While you are reading this, 120 readers of this column are having fun learning Qigong from me. This is my fulfillment of promises made over the last one year to teach those who wrote to me requesting to learn the practical exercises and were not able to find a teacher, or insisted on learning from me.

Readers would have also realized that I have not restricted my column to just qi and Qigong, but have consistently touched on various other aspects of health and healing.

I am very happy that I am able to oblige finally, since I have always said that you should not just learn from books, or even videos, but should ideally learn from a teacher or master.

To emphasize the importance of having a holistic and integrative view of health, all those learning Qigong from me today also attended a “Healthy For Life” seminar yesterday to learn about modern, natural and complementary approaches to health. I promote nutritional healing and healthy lifestyle as the mainstay of not only preventing diseases, but also of healing from all sorts of chronic diseases that would otherwise require drugs. I am a firm believer in the supreme ability of the body to heal itself – if only you give it everything it needs, and stop poisoning it with things that it doesn’t need, as well as keeping it in good running condition by adequate exercises.

I promote proactive medicine, that is – really taking charge of your health and not allowing things to just happen ( often that means getting sick ), and leaving it to the doctors or other health professionals to fix the problems when these arise. Proactive medicine includes preventive medicine ( measures to maintain health and prevent illness ), predictive medicine ( doing as many tests and evaluation affordable to obtain the best possible assessment of health status and predict what is likely to happen in the future ), promotive medicine ( promote improvement of health to the highest level ), and early therapy if things still go wrong despite all the above efforts.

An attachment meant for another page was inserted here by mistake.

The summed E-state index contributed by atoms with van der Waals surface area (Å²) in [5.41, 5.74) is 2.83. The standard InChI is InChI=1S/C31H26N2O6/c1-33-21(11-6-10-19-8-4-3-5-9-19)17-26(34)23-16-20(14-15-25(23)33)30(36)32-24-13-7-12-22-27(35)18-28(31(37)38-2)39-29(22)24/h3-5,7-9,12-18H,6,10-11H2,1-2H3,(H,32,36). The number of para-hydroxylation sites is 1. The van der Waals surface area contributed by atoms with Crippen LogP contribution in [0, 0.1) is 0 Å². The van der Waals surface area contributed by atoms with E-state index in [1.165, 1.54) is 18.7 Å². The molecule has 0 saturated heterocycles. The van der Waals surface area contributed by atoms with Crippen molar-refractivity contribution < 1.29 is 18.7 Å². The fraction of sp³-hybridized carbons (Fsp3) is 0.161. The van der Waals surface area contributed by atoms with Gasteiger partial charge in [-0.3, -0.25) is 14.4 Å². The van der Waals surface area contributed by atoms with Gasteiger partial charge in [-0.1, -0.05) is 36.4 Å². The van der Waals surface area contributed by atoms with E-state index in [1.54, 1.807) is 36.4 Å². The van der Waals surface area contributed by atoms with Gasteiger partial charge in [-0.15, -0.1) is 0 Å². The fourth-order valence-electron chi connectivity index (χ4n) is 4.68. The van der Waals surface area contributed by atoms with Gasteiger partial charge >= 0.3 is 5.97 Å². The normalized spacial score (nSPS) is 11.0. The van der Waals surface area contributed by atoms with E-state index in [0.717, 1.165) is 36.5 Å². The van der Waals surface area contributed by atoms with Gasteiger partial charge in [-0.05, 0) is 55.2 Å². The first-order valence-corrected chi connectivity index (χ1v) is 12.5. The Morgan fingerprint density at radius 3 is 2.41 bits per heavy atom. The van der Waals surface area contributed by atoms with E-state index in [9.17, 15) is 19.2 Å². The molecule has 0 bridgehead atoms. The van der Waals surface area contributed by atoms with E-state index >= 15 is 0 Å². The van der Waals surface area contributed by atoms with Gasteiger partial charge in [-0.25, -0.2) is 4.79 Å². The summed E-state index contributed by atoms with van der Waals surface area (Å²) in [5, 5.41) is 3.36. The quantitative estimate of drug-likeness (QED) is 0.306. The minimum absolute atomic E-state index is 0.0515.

The Health Ministry has taken a very proactive approach towards healthcare and has had many campaigns to raise health-awareness among Malaysians. This year the annual theme is Healthy for Life, or Sihat Sepanjang Hayat. A big launch was held to publicise the theme, followed by many follow-up educational and media campaigns, including very effective TV commercials. Kudos to those responsible for implementing these programs. For Malaysia Boleh to be possible, we must ensure Malaysia Sihat first.

Maintaining good health takes a lot of effort. However, when the health fails, it takes much more effort ( and money ) to recover, not to mention the suffering, the income-losses, and the whole lot of inconveniences that ensue. So it makes good sense for the government to spend much in improving the health of its citizens because this will in fact save a lot more than waiting to provide them with the treatments for their diseases, which will appear sooner and in greater numbers without these campaigns.

The same applies to individuals. Put more effort (and money) in a proactive personal healthcare program, and you should have a higher chance of enjoying a life free of illnesses, take less sick leave from earning your income, and cause less anxiety to those who depend or care for you!


My proactive healthcare advice is not complete without Qigong. Qi is the very life-force that starts and sustains life, and therefore the health of the individual depends very much on it.